Class AB amplifier; discrete bass control; off-the-hook price/performance ratio.
One-way satellites; hardwired cabinets; sub distorts when driven too hard.
We don’t bring products into the Lab just to beat them up, so we almost didn’t bite when Genius pitched these speakers. We also try not to prejudge products, but we didn’t have high expectations for this 2.1-channel speaker system: It looks cheesier than a wedge of Vermont cheddar and sells online for less than 50 bucks. We were fully prepared for a craptastic audio experience. Wow, were we ever off base.
Corsair needn’t worry that Genius will bump its exceptionally good SP2500 speakers off our Best of the Best list—the SW-G2.1 1250 isn’t that good—but it is better than we thought any $50 speakers could be. We’re not sure if the weird hourglass shape of the ABS plastic satellite cabinets is supposed to serve a function or is just an odd design decision, and we hate the hardwired speaker cables that connect them to the subwoofer. But we have no complaints about how they sound.
The SW-G2.1 1250's amp has a 1/8-inch headphone output and a 1/8-inch mic input in front (with a mic output in back). There's also a 1/8-inch aux input in back, which is handy for plugging in an MP3 player.
We’re also not sure what Genius sprayed on the one-way drivers to achieve that shiny red finish. These are simple 3-inch paper cones with inexpensive foam surrounds, so we were quite surprised with their capacity for reproducing both midrange and high frequencies without dedicated tweeters. While listening to “He Was a Big Freak,” from funk diva Betty Davis’s They Say I’m Different, we found that the satellites rendered the drummer’s high hat unexpectedly tight and crisp without compromising Davis’s lusty screams and guttural growls.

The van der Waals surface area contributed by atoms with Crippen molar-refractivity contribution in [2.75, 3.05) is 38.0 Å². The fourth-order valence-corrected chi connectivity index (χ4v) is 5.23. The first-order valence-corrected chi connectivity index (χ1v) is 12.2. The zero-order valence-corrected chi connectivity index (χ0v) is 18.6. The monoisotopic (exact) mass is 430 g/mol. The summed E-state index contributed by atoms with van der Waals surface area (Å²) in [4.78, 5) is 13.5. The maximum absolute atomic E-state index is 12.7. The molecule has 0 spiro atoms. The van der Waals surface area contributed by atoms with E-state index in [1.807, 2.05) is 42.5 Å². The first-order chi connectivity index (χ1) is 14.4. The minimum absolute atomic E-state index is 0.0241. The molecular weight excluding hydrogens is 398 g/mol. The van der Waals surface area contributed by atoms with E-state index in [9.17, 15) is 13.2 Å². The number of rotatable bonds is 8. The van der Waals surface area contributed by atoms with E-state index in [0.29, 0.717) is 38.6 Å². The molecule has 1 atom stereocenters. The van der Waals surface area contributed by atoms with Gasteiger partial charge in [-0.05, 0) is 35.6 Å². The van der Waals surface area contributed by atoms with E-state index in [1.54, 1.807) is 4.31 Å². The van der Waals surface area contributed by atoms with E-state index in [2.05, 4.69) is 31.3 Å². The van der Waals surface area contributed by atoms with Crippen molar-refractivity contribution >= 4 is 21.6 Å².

The compact subwoofer’s design is equally simply: a 5.25-inch paper cone driver with a foam surround housed inside a 9mm MDF cabinet. This isn’t the tightest sub we’ve heard, and it’s easily driven to distortion if you crank the bass dial much farther than the halfway point, but it does move an incredible amount of air through its rear reflex port. We thought the bar across the face of the compact sub might be there to protect the woofer, but Genius tells us it’s just for decoration.
Most 2.1-channel speaker systems tuck the amplifier inside the subwoofer cabinet, but Genius houses this one in its own enclosure. And we suspect the amp is the component most responsible for this system’s better-than-average sound. Most inexpensive active speaker systems utilize class D amps, but a more sophisticated class AB amp drives this system. The amp delivers just 9 watts RMS per channel to the satellites and 20 watts RMS to the subwoofer, though, so don’t expect to fill a large room with sound using this system. It’s plenty loud for near-field listening—including gaming—and the satellites don’t distort, even with the volume control pegged.
The aforementioned hardwired speaker cables limit your options when placing the components, and having the amp in its own enclosure will add to your desktop clutter, but we like its large primary volume knob, and we doubly appreciate having a discrete bass control. This is no audiophile system, but we predict we’ll kiss a lot more frogs before we find another set of cheap speakers that sound this good.
$50 (street), www.geniusnet.com